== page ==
CHURCH AND STATE IN TRUMP’S AMERICA
The Constitution says Congress has no power to legislate restrictively about religion. By linking religion with speech, communication (“the press”), assembly and redress, the First Amendment creates what the Supreme Court has come to refer to as “Expressive Association.”
“Congress shall make no law respecting an establishment of religion, or prohibiting the free exercise thereof; or abridging the freedom of speech, or of the press; or the right of the people peaceably to assemble, and to petition the Government for a redress of grievances.”
Religious organizations have come to rely on the powerful language of the First Amendment to assure their independence from political authority in America.
The prohibition against Congress making any law prohibiting “free exercise” combined with our first Supreme Court’s admonition that “the power to tax is the power to destroy” is the basis for the tax exemptions of churches. I wrote about this in 1998:
“Yeshua the Nazarite taught his followers to “render unto Caesar the things which are Caesar’s”. He was adroitly avoiding, as the incident in the Bible makes clear, expressing an opinion regarding the Roman Empire’s taxes. Jesus continued, “…and render unto God the things which are God’s”. Ever since, the question of the State’s authority and Religion’s right has been of central concern in Western religious and legal philosophy. We have seen how this conflict has been resolved, at present, in America. The tax (and other laws) we have discussed are part of that resolution, for, as our first Supreme Court said, “the power to tax is the power to destroy,” and Congress has made it the law that the government may never use this power to destroy the independence and capacity to act of American churches. This is the Law of the Land and should be defended by all freedom-loving and religiously oriented people.”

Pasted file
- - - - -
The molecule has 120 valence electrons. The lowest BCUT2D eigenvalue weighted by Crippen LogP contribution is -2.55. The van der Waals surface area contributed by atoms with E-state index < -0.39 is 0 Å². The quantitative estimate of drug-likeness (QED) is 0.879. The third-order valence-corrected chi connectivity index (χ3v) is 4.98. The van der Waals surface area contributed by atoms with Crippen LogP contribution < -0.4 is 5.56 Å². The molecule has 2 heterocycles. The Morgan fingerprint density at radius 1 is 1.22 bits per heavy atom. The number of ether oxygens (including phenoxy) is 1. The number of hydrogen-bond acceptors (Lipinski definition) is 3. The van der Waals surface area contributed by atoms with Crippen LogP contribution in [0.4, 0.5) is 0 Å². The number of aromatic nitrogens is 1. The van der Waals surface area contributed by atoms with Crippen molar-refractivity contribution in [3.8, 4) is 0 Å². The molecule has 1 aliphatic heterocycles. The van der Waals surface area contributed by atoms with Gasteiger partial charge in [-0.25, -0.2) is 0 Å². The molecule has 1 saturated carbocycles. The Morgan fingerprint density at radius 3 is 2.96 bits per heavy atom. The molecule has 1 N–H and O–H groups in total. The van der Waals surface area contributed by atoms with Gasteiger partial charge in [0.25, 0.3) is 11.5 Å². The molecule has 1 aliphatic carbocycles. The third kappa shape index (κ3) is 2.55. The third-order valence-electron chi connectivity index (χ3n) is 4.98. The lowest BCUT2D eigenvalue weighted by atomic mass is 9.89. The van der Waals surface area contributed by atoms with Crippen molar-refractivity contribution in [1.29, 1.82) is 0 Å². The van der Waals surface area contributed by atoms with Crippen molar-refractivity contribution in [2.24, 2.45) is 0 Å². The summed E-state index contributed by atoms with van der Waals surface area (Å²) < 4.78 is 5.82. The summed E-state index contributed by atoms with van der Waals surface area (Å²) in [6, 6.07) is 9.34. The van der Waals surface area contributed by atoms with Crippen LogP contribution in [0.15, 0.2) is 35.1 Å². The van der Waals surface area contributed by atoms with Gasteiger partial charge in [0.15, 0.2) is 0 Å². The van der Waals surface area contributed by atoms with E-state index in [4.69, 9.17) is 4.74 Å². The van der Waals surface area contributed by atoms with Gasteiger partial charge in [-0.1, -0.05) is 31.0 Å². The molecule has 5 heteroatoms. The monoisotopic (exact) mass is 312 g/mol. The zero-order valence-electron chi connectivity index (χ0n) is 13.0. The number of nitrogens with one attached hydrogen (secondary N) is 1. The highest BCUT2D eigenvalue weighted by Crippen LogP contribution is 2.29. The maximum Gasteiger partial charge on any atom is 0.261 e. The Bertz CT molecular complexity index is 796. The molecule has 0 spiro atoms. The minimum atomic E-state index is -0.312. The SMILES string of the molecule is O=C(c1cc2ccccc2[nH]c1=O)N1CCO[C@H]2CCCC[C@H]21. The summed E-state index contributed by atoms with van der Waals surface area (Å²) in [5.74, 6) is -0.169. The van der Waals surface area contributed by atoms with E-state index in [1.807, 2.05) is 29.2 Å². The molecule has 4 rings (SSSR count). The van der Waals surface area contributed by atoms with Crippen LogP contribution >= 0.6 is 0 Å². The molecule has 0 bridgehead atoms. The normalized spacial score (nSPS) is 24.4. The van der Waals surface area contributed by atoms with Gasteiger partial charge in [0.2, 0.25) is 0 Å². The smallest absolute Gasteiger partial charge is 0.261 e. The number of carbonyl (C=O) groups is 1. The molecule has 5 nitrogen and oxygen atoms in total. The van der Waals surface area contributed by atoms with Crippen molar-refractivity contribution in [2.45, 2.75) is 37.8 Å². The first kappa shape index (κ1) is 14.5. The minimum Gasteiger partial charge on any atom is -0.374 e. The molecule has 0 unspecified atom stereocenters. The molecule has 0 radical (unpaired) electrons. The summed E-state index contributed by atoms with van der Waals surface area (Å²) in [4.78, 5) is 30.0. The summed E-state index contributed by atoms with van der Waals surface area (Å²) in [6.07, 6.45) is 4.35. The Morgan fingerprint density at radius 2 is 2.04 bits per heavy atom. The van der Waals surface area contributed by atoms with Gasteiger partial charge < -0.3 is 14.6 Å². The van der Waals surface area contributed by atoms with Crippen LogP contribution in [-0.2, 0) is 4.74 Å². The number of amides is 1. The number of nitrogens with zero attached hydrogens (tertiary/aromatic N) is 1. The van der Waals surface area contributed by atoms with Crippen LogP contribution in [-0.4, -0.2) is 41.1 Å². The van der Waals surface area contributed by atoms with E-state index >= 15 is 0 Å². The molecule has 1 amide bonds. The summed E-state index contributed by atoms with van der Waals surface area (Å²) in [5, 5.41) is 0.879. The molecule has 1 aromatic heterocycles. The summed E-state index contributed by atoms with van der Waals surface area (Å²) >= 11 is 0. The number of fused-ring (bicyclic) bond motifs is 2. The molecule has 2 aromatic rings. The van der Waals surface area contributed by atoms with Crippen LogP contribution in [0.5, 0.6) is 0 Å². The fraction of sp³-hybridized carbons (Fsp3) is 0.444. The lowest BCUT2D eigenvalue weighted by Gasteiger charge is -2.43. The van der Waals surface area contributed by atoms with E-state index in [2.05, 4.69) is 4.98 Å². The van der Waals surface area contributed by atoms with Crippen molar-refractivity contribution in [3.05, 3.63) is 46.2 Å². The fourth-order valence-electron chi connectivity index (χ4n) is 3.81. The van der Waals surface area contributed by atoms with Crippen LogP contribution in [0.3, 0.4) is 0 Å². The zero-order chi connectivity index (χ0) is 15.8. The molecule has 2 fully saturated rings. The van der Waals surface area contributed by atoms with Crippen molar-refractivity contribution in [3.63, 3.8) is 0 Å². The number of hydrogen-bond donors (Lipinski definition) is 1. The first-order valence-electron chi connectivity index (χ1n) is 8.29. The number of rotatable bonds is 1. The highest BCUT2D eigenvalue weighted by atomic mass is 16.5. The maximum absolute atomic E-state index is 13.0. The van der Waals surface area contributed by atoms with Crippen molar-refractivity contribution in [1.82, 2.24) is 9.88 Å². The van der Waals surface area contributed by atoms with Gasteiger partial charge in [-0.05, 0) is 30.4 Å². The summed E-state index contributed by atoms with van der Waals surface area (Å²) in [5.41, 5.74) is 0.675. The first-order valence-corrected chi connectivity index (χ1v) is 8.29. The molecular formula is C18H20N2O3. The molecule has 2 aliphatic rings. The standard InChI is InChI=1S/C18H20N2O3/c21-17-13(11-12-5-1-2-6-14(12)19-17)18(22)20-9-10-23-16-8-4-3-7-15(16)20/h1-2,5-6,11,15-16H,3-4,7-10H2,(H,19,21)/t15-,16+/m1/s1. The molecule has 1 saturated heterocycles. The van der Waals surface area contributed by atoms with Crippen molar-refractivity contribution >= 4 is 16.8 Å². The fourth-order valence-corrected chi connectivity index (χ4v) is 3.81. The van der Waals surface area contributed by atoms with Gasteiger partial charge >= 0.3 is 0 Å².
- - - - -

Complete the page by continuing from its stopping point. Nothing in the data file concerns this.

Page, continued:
There have been few attempts to restrict religious speech in US history and all but one, the infamous 1954 Johnson Amendment, have fallen away. That clause, imposed by LBJ while still a member of Congress, attempts to prevent churches from engaging in political speech. That is old law unlikely to be fully enforceable.
Congress adopted the RFRA, the Religious Freedom Restoration Act of 1993 (P.L. 103-141). In this enactment Congress determined that “governments should not substantially burden religious exercise without compelling justification…” and that “laws ‘neutral’ toward religion may burden religious exercise…” Therefore Congress determined to protect the free exercise of religion as follows:
“Sect. 3. Free Exercise of Religion Protected. (a) In General. — Government shall not substantially burden a person’s exercise of religion, even if the burden results from a rule of general applicability, except as provided in subsection (b). (b) Exception. — Government may substantially burden a person’s exercise of religion only if it demonstrates that application of the burden to the person — (1) is in the furtherance of a compelling governmental interest; and (2) is the least restrictive means of furthering that compelling governmental interest. (c) Judicial Relief. — A person whose religious exercise has been burdened in violation of this section may assert that violation as a claim or defense in a judicial proceeding and obtain appropriate relief against a government…”
Under that law the courts have allowed churches great leeway. Examples include sponsoring peyote rituals and even asserting exemptions from certain Obamacare insurance requirements.
Recently people have been more strongly asserting their right to have their religious beliefs accommodated in reference to government and employer vaccine mandates. I’ve written about that and helped develop a form Demand for Religious Accommodation.